From the delightful  Kimarie Hazekrigg of kimarie's knit knacks, She had some beautiful yarns, and I took home one skein of blue yarn (of course), and a packet of rainbow dyed merino.
 This is Texas Bluebonnet, and I am really going to enjoy knitting this up. It's a superwash merino.

I am thinking a hat for myself with the blue yarn, and a scarf or cowl with the rainbow. Perhaps with a wedge of black yarn between each colour. I need to get on Ravelry to find a pattern that works for me and for this amazing yarn. Kimarie is one of the people who friended me on Ravelry.

From Stacey Blanton of Brazen Stitchery, some yarns inspired by two of my favourite series.
This first, is a half skein, named Salazar Slytherin is my Homeboy. Fingering weight, merino and nylon, I'm thinking it would make a great hat. I've never made a hat with anything finer than DK, so this will be interesting. Stacey also friended me on Ravelry
There were yarns for Gryffindor and for Hufflepuff, but alas, the Ravenclaw did not come out quite the way she wanted. But I like green (once it was my favourite colour), and so I'm going to try with this to make a hat.
This is the Fires of Mordor. She had several LOTR referenced yarns, but this one spoke to me. I would like to pair it with a smoky grey, and make a Death of the Moon shawl with it. In real life it's more russet than orange, and this is the first time I shall knit with yarn that has sparkles.

From the stand of Bex Oliger of Hillcreek Yarn Shoppe, I got this amazing safron yarn. Merino, dyed by Th' Red Head Designs, it isn't quite as orange as the picture suggests.I might try to pair this with some yarns I got at the NHS&WF over the years, to make a shawl. I wonder who will get it?

As well as yarn, there was someone selling hand made soaps. From Shalene Weddle of My Heavenly Creations, I got some wonderful smelling Rosemary Mint soap. I cannot wait to take a shower with this!
I have seen soap sold at every fibre festival I've ever attended. This is the first time I've gotten any. This smells so wonderful! And soap making is something I'd like to try to do. I have a book. I have a recipe. What can stop me? Other than the need to buy about $75 worth of tools in order to make it.

From Gulf Coast Connection, June Pegram gifted me with a bit of lagniappe. After giving me some wonderful advice about pre-drafting roving, she gave me a wee bit of roving from the Gulf Coast Native Sheep, an endangered species which she is helping to conserve. Thank you so much, June!
Someday I'll be able to spin. Not today, perhaps, but someday.

There were yarns I wanted to buy, vendors who had some great things. Unfortunately, my wallet is not as deep as my desire for new yarn. I have added to my personal database of favourite indie yarn folk the following:
Knitting Rose Yarns, by Lise Wilson. Most of her yarns contain bison fleece, are so very soft, and look so very knittable. Yarns that I wanted to take home with me, which had no bison (surprisingly) were the blue and the black yarn on the right of the picture, So beautiful, so shimmery!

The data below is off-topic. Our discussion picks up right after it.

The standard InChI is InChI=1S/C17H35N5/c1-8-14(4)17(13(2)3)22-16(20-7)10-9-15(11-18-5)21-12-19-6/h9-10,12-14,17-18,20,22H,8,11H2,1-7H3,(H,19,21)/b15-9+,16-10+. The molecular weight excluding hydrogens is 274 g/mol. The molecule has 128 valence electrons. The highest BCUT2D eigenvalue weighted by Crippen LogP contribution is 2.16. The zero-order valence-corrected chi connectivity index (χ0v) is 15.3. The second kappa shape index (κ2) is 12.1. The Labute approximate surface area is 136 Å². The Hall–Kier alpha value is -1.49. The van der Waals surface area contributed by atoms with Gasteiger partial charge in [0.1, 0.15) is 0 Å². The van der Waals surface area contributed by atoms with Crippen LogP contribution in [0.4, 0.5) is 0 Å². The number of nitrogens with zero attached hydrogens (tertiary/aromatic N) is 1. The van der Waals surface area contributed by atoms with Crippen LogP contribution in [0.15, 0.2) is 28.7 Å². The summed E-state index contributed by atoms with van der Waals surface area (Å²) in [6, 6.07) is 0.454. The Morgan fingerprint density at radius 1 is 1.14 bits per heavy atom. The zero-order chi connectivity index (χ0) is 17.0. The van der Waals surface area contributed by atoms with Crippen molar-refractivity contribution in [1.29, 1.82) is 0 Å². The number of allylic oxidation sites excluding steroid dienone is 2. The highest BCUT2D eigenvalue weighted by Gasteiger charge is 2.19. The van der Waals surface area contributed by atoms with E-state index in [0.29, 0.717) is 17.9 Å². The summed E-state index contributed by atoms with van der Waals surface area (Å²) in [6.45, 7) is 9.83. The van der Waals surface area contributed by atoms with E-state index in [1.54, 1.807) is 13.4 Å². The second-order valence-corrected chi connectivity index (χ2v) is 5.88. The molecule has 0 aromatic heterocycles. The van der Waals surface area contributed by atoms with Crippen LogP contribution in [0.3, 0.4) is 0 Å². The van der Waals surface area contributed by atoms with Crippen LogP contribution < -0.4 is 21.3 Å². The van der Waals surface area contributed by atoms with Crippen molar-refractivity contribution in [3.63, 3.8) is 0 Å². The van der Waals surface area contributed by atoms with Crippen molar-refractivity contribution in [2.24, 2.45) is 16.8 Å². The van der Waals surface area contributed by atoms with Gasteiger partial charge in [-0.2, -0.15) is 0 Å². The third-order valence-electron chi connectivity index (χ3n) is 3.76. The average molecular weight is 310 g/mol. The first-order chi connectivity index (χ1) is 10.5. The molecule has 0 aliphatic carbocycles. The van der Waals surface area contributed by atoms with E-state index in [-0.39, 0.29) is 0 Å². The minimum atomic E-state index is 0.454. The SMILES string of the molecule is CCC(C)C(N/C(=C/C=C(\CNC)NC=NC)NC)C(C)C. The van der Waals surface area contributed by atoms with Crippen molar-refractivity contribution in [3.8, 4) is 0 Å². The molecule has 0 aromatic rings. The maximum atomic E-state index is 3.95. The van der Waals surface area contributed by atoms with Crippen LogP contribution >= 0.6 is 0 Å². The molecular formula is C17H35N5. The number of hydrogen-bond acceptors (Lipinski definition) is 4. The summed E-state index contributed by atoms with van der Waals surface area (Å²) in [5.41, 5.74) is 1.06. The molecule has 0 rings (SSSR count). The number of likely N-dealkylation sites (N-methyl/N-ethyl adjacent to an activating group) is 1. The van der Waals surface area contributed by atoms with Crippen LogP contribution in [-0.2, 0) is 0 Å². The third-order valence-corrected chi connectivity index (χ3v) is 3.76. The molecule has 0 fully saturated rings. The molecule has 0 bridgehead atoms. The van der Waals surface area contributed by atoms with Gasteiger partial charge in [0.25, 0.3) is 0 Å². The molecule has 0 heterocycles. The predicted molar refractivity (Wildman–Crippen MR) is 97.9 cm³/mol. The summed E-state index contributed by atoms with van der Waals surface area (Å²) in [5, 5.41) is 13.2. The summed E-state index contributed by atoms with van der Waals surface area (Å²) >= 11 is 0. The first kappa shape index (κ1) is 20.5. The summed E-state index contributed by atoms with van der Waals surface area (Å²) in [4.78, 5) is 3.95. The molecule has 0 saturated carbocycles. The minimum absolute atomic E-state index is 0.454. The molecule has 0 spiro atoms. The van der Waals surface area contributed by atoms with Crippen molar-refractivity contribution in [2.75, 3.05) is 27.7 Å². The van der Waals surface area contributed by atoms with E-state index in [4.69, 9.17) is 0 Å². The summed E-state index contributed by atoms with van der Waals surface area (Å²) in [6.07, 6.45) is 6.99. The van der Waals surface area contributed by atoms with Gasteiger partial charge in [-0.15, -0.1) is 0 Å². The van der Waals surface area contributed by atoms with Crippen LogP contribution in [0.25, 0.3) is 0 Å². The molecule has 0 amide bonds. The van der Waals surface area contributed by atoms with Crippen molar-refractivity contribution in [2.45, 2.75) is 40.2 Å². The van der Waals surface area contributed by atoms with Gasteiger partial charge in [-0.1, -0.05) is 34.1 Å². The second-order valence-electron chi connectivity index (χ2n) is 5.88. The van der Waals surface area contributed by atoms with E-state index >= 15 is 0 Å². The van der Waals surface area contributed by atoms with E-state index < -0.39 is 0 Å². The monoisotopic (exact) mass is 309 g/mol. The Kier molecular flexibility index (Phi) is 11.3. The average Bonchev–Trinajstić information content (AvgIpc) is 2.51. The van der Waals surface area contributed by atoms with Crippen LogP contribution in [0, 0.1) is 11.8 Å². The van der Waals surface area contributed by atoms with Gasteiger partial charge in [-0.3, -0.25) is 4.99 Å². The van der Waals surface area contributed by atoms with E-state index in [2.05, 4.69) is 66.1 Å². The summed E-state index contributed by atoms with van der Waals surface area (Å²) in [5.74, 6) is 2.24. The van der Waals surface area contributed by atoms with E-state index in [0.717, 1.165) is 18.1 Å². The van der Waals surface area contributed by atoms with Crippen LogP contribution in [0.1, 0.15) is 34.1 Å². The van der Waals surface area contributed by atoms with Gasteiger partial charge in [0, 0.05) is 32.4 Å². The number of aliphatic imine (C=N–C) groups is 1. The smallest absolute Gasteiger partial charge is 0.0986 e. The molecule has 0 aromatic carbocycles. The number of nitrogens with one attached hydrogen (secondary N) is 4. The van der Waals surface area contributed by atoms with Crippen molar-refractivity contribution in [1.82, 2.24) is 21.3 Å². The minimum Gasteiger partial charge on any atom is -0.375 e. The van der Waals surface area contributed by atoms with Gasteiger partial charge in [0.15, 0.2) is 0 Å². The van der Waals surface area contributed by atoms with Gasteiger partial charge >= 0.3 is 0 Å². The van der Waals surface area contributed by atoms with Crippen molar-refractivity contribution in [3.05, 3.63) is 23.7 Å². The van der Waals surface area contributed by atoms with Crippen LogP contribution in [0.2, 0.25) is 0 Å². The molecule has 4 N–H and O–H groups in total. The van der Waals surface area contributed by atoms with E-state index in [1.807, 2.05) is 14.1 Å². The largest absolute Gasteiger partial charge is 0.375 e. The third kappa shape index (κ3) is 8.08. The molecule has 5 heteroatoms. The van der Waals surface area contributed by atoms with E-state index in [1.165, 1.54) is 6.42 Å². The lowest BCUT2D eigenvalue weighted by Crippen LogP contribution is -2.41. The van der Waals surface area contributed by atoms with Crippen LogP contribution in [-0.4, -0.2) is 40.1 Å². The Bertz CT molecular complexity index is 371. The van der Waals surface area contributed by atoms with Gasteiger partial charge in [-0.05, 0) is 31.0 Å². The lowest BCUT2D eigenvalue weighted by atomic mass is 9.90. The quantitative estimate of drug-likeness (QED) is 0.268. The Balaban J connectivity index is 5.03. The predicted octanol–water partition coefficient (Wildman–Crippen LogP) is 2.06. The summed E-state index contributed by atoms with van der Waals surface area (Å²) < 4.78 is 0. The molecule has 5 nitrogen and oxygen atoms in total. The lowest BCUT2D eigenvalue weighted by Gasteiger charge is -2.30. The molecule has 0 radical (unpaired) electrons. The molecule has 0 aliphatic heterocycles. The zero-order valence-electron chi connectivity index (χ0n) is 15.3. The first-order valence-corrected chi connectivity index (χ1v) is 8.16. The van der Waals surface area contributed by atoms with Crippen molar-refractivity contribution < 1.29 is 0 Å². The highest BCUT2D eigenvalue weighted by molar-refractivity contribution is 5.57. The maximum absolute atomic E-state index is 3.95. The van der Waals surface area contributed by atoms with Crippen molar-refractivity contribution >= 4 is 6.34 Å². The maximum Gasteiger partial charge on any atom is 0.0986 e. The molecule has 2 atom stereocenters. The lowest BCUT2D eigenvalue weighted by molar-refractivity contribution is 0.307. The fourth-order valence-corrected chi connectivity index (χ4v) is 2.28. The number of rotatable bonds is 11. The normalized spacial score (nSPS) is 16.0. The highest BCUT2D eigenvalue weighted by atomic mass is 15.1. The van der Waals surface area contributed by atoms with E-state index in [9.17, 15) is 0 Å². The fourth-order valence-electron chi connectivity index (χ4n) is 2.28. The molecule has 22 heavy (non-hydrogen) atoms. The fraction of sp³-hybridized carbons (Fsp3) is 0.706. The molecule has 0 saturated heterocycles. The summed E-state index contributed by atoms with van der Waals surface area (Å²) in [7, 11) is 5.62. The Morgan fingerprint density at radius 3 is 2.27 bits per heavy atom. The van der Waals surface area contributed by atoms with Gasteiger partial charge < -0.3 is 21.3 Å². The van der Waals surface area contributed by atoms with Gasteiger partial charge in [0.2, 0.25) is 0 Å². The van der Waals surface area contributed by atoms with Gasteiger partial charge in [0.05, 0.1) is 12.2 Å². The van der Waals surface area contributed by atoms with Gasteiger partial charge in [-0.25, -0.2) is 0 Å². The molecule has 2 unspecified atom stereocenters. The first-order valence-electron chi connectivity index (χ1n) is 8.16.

From Wool of Louisiana, by Kelli Caruth Miller, these lovely undyed yarns. Thankfully, these vendors sell their wares on-line. And we all know that I love receiving packages in the mail!

In all, it was a very enjoyable festival. I really liked the small size, because the chance to interact and really talk with the vendors was so easy. Sure, I've talked with vendors at larger festivals, and those discussions have been most enjoyable and informative. But they were almost always interrupted by someone who had a question about specific yarns, or wanted to buy something. Today, with the lower attendance, it was a much more relaxed pace, and I came away having learned new things, made new friends, and acquired more fibre. It was also a good chance to spend some time with Jeanne and Claire, who were funny, informative, and who kept me on my toes.

*The story goes that when Princess Victoria learned how close she was to the throne (she was the Heir Presumptive of her uncle, King William IV), she is reported to have said, "I will be good."

Saturday, May 28, 2016

Miscellaneous End of Month Catch-Up

I was having a text conversation with a friend the other day, and she had seen photos of my completed Death of the Moon shawl (pattern by Josh Rykes) and I offered to make one for her. We decided on a combination of purple and cream. I know I have purple fingering weight yarn in my stash. I might even have two skeins of it. But I am pretty sure I don't have a creamy colour (not really my palate). So I've been trying to find it on line. I've checked Webs (America's Yarn Store!), but they don't have it. And I checked Periwinkle Sheep, but I didn't see what I wanted (either in colour or fibre). I think when I get paid, I'll call Stitch House in Boston, since no one local carries either Periwinkle or Baah yarns, and see if they can mail me some. I think the colourway La Perla would do nicely. Now, I have to slog through 27 pages of my yarn catalogue to discover where the purple La Jolla is stashed.

After buying their gorgeous yarn for a few years, I finally cast on (after about 8 attempts) some yarn from Good Karma Farms. A blend of 60% wool with 40% alpaca, it's soft and knits up very nicely. I'm making a man shawl for a friend of mine who had a bout with cancer a few years ago. Since his treatments ended, he finds it difficult to get warm, so I'm making up some hats, the shawl, and if I have time, a scarf for him. Because yarn is love. I'm more than half way through the first skein.